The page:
Beyond the fact that Sharkey’s comments reflect the beliefs of many other Irish citizens, I also find them unsurprising given his aspirations for a career in politics – especially given the current trend of using anti-immigration sentiments to win political campaigns (see: Trump, Brexit).

We should also keep in mind another of Desmond and Emirbayer’s five fallacies: the idea that racism is only present within individuals.

Hence your interest in Sharkey, rather than institutions such as the Department of Justice and Equality, and the Irish Naturalisation and Immigration Service – which run the direct-provision system in Ireland.

Instead of choosing to focus on Sharkey, the individual, let’s focus on the societal context and structures that give people like him licence to spread ideologies of racism masked as xenophobia.

There has been a great deal of talk recently about Ireland’s two recent referendum “yes” votes and how “progressive” these show the Irish to be. But 14 years ago, we had a different referendum in Ireland.

On that occasion, a “yes” vote meant that those born in the Republic of Ireland “would not have a constitutional right to be Irish citizens, unless, at the time of their birth, one of their parents was an Irish citizen or was entitled to be an Irish citizen”.

A large majority voted yes (79 percent). “The people” decided that the constitution must prioritise one’s “Irishness” first. This vote reinforced the idea that the “imagined community” that makes up our nation is one of cultural homogeneity. This provides a fertile ground for exclusionary politics to resurface again.

Notions of ethnicity and race may be socially constructed, but they have real-life ramifications (see, as just one example, “racist murder“of Stephen Lawrence). They determine how we keep “us” safe from “them”. This same rhetoric of a cultural “other” has made it possible for the Irish state to view the Traveller population as non-Irish and in some cases, non-human.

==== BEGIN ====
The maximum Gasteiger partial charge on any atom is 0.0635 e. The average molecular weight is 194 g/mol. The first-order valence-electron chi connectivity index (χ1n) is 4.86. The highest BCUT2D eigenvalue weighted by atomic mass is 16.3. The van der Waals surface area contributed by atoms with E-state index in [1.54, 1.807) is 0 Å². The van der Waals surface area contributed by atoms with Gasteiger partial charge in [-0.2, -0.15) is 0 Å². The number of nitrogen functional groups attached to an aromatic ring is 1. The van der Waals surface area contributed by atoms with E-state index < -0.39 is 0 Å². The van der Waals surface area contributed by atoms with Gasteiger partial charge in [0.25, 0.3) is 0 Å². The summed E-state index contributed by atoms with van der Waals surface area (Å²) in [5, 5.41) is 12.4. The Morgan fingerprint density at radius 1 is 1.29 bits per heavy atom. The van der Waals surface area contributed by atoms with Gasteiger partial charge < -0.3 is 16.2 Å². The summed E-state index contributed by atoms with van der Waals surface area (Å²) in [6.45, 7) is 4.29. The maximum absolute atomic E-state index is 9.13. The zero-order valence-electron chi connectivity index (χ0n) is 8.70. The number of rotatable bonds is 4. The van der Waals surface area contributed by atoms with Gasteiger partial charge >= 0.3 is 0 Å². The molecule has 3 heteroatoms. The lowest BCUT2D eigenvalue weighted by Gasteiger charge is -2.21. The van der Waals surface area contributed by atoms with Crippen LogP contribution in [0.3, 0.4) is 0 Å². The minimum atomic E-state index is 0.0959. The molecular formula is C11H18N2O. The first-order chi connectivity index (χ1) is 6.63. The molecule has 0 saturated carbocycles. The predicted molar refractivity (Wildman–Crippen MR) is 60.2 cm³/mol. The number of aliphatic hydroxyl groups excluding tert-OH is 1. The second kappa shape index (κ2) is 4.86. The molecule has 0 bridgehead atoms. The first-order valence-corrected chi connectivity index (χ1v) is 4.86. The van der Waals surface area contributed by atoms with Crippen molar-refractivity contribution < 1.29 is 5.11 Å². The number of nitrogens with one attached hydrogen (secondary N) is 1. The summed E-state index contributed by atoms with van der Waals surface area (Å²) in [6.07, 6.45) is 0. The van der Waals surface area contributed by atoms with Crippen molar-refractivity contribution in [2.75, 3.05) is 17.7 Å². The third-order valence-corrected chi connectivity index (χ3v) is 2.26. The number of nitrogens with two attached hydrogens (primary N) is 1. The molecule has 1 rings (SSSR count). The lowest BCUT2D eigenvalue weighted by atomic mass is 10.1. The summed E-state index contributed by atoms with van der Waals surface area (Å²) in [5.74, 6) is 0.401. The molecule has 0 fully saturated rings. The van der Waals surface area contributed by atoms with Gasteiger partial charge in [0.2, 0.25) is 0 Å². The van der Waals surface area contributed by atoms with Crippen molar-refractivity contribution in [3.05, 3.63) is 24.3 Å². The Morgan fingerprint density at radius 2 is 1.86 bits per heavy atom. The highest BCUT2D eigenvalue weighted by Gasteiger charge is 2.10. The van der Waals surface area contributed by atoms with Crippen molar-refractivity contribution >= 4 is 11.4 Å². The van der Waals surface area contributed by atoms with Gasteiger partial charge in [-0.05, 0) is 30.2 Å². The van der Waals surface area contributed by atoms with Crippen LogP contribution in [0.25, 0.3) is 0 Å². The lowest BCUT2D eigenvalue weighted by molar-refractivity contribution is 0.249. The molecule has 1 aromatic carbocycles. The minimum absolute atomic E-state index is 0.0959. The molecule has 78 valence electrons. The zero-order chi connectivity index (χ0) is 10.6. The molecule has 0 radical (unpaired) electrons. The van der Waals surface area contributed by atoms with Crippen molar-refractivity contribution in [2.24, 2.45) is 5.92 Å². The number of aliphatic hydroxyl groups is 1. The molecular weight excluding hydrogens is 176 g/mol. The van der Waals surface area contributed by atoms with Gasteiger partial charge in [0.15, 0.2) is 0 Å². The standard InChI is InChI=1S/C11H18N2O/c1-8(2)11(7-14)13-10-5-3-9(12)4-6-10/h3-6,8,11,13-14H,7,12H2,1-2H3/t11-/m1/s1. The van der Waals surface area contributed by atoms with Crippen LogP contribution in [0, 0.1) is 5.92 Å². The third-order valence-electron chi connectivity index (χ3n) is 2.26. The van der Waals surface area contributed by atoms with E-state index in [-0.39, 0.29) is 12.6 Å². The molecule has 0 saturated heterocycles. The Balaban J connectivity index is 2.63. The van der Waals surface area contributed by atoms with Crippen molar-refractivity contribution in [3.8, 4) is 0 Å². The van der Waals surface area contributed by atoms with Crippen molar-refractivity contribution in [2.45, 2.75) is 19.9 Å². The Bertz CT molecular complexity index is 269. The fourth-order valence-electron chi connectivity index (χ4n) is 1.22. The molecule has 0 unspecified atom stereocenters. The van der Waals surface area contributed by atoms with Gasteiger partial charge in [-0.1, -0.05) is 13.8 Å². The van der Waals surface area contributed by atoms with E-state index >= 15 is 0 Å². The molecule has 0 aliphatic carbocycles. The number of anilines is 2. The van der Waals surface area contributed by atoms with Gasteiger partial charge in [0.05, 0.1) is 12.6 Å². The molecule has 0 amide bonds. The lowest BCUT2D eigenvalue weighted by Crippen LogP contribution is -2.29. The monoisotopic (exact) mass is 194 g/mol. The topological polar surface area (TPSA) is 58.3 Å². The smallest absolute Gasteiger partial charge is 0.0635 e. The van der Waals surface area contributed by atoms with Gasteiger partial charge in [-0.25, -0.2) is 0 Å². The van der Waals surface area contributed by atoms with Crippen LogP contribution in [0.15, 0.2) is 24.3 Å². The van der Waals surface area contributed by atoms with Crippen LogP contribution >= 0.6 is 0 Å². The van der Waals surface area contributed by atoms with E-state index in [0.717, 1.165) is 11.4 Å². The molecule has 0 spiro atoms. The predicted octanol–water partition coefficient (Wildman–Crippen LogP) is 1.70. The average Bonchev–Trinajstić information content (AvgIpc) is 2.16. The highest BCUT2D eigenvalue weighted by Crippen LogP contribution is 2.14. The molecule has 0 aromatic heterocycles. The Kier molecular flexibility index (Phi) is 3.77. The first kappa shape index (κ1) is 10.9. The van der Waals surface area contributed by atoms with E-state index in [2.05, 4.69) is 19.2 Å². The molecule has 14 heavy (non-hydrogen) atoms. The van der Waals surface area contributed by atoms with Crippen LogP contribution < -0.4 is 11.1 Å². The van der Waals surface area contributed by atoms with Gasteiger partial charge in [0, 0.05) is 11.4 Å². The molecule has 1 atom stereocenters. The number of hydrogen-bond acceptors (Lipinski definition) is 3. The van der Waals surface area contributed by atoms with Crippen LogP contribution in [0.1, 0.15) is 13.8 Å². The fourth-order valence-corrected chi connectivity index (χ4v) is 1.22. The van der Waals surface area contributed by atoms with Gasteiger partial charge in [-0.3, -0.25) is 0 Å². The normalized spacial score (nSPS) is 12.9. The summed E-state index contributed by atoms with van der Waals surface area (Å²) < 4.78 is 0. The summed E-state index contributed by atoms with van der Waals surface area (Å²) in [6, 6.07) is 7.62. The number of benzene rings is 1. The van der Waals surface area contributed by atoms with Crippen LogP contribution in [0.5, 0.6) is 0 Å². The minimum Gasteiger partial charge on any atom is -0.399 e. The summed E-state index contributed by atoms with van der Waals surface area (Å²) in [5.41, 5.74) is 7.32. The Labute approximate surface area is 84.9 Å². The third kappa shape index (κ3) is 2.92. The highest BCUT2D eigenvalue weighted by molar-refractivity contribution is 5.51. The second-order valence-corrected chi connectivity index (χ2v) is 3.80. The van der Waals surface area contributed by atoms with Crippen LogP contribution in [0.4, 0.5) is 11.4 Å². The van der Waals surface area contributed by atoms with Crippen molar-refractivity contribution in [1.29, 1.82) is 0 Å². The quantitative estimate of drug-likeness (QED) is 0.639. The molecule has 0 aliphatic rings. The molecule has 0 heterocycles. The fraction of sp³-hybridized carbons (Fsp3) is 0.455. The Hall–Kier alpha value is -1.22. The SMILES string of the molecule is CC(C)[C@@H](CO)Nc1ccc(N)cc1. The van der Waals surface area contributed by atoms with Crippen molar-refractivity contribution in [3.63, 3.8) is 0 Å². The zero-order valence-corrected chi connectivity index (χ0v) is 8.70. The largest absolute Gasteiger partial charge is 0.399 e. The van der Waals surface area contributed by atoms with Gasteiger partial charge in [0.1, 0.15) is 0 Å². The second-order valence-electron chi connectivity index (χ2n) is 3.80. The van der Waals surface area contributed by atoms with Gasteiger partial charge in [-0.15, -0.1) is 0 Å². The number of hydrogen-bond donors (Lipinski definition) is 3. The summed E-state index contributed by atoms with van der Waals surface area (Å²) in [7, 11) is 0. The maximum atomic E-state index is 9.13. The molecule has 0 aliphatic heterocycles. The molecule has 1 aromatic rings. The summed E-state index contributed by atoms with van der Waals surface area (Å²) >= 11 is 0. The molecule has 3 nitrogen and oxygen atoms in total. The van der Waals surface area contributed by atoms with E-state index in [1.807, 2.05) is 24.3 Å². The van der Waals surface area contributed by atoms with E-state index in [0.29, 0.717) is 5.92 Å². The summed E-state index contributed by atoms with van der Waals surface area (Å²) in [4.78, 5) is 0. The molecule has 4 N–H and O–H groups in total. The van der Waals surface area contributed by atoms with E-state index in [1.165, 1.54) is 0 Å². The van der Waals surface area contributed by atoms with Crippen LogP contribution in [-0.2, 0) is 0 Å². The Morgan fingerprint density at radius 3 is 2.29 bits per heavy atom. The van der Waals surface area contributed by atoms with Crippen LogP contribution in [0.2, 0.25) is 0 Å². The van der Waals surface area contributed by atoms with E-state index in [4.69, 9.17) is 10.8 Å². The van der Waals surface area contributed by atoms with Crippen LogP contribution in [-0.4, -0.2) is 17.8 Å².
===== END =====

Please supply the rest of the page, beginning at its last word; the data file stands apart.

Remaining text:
The 2004 referendum was a reaction to the steady increase in migration, which only became unwanted once the “other” was perceived to be getting rights and benefits that were earlier reserved for the host population. As a result of the vote, a person can have been born here, but still be relegated to second-class status, without the benefits given to citizens.

There is a veneer of acceptance and tolerance within Irish and other European societies that only hides the systemic instruments that concentrate power within certain races.

This brings us to another fallacy from Desmond and Emirbayer’s list: the ahistorical fallacy, which renders the past as irrelevant regarding the theme of race, asserting that racial relations of the past do not in any way influence the current status quo.

But studies have shown that people of certain races do feel superior to people of other races, and that is somewhat reflected by the fact and way you put the question forward – the way it is centred around Kevin Sharkey, who clearly does not, in your opinion, have the authority to speak about immigration in Ireland as he in himself is an immigrant in your eyes.